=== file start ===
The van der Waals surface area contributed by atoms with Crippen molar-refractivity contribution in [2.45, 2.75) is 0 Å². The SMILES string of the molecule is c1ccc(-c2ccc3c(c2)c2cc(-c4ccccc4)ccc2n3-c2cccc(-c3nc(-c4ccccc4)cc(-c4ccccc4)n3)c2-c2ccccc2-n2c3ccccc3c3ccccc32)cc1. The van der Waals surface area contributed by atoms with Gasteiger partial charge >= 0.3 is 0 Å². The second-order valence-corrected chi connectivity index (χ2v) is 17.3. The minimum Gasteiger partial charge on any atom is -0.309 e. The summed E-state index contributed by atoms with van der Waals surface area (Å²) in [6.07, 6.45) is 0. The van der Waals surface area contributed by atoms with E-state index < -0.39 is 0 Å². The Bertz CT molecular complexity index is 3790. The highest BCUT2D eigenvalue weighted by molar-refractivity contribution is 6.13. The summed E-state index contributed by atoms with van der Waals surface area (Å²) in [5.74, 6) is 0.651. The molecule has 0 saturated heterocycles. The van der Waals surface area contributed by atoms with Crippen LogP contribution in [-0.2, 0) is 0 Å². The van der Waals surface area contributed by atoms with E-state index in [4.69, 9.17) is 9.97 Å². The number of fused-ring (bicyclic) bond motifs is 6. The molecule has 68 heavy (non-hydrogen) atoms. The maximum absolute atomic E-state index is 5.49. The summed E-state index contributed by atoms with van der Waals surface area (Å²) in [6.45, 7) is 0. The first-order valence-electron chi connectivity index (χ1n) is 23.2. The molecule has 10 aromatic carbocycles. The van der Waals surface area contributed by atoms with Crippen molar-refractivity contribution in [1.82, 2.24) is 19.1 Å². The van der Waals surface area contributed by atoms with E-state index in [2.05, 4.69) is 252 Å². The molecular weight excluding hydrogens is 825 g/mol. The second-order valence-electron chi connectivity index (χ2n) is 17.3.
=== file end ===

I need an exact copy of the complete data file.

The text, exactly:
The van der Waals surface area contributed by atoms with Crippen molar-refractivity contribution in [2.45, 2.75) is 0 Å². The SMILES string of the molecule is c1ccc(-c2ccc3c(c2)c2cc(-c4ccccc4)ccc2n3-c2cccc(-c3nc(-c4ccccc4)cc(-c4ccccc4)n3)c2-c2ccccc2-n2c3ccccc3c3ccccc32)cc1. The van der Waals surface area contributed by atoms with Gasteiger partial charge >= 0.3 is 0 Å². The second-order valence-corrected chi connectivity index (χ2v) is 17.3. The minimum Gasteiger partial charge on any atom is -0.309 e. The summed E-state index contributed by atoms with van der Waals surface area (Å²) in [6.07, 6.45) is 0. The van der Waals surface area contributed by atoms with E-state index < -0.39 is 0 Å². The Bertz CT molecular complexity index is 3790. The highest BCUT2D eigenvalue weighted by molar-refractivity contribution is 6.13. The summed E-state index contributed by atoms with van der Waals surface area (Å²) in [5.74, 6) is 0.651. The molecule has 0 saturated heterocycles. The van der Waals surface area contributed by atoms with Crippen LogP contribution in [-0.2, 0) is 0 Å². The van der Waals surface area contributed by atoms with E-state index in [4.69, 9.17) is 9.97 Å². The number of fused-ring (bicyclic) bond motifs is 6. The molecule has 68 heavy (non-hydrogen) atoms. The maximum absolute atomic E-state index is 5.49. The summed E-state index contributed by atoms with van der Waals surface area (Å²) in [6.45, 7) is 0. The first-order valence-electron chi connectivity index (χ1n) is 23.2. The molecule has 10 aromatic carbocycles. The van der Waals surface area contributed by atoms with Crippen molar-refractivity contribution in [1.82, 2.24) is 19.1 Å². The van der Waals surface area contributed by atoms with E-state index in [2.05, 4.69) is 252 Å². The molecular weight excluding hydrogens is 825 g/mol. The second-order valence-electron chi connectivity index (χ2n) is 17.3.